This Was Burlesque: THE SULTAN’S DAUGHTER (Monogram 1943)

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Monogram Pictures is mostly remembered today as the home of Bela Lugosi chillers that weren’t too chilling, Charlie Chan mysteries that weren’t so mysterious, and the Bowery Boys peculiar brand of buffoonery. The Poverty Row studio seemed to throw virtually anything at the wall hoping it would stick in order to compete with the major studios of the 1940’s (MGM, 20th Century-Fox, etc). They signed burlesque stripper Ann Corio to a contract, fresh off her appearance in 1941’s SWAMP WOMAN (released by PRC, a studio even more poverty-stricken than Monogram) and concocted a farce titled THE SULTAN’S DAUGHTER, which in spite of itself manages to entertain because of the talented comic actors in the cast.

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The opening says it all, as we gaze upon a book titled “Phony Phables”. The Sultan of Araban (Charles Butterworth ) has a daughter named Patra (Miss Corio), who owns all the country’s oil fields. Nazi agents (Jack LaRue, Gene Roth) want to buy them, but Patra will only sell to the Americans. Enter Jimmy and Tim (Eddie Norris, Tim Ryan), a pair of vaudeville hoofers stranded in Araban. The boys are duped into fronting for the Nazis to purchase the oil, passing themselves off as “subjects of the kingdom of Brooklyn”. Patra falls for Jimmy, while her American companion Irene (Irene Ryan) goes gaga for Tim. Evil Nazi sympathizer Kuda (Fortunio Bonanova ) kidnaps the sultan, Jimmy and Tim are implicated, then vindicated, and by film’s end, everything turns out for the best.

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Ann Corio’s quite a lovely women, but as an actress, she’s a great stripper. Ann doesn’t do any peeling here, but her costume’s skimpy enough to show her stuff to good advantage. A star of the Minsky’s Burlesque circuit, her movie career was brief. She later put together a traveling review titled THIS WAS BURLESQUE that was quite a successful nostalgia show. Supporting stars Tim and Irene Ryan were vaudeville veterans who had an act similar to Burns & Allen. Tim became a mainstay at Monogram, acting in and writing for many of their films. He’s pretty funny here, so I guess I can forgive him for his atrocious screenplay BELA LUGOSI MEETS A BROOKLYN GORILLA . Wife Irene gets to display her comic talents, and has a pleasant singing voice. She’s best known of course for her long run as Granny on TV’s THE BEVERLY HILLBILLIES!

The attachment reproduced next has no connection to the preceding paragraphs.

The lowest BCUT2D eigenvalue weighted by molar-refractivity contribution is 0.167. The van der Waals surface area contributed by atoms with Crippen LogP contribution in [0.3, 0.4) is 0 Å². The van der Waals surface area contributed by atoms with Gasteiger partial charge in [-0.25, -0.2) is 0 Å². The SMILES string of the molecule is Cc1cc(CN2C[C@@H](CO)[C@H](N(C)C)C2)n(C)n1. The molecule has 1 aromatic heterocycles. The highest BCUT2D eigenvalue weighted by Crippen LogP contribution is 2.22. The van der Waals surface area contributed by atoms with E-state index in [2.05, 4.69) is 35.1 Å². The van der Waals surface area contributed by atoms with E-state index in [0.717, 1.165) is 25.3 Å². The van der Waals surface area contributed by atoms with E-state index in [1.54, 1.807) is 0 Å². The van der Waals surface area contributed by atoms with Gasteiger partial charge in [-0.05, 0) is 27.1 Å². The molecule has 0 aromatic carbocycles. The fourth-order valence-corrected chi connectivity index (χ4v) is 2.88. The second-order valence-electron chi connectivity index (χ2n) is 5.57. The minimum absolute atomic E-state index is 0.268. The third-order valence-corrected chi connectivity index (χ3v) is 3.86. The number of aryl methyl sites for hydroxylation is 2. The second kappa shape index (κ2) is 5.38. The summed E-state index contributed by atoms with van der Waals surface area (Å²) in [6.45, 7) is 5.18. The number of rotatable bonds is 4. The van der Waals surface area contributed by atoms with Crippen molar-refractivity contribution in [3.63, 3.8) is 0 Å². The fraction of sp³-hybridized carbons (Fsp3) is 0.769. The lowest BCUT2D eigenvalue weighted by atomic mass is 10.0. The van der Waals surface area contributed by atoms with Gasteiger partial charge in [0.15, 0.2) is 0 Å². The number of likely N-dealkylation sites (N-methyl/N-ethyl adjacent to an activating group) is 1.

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Then there’s Freddie “Schnicklefritz” Fisher and his orchestra. These guys were kind of cornpone precursors to Spike Jones, mixing comedy with swing music. Speaking of which, there’s plenty of jitterbugging and hepcat talk here. Director Arthur Dreifuss was an old pro at low-budget musical comedies geared for young audiences, helming many a Gale Storm production at Monogram. He concluded his career directing 1960’s youth flicks like RIOT ON SUNSET STRIP and THE YOUNG RUNAWAYS.

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THE SULTAN’S DAUGHTER is a fun little film, but certainly not essential viewing. It’s the product of a bygone era, a time when low-budget studios like Monogram churned out programmers designed to entertain the public and take their minds off the war for an hour or so. I’d recommend it to fans of Monogram Pictures, Ann Corio, or Irene Ryan. And any fans of Freddie “Schnicklefritz” Fisher, if there are any left out there!

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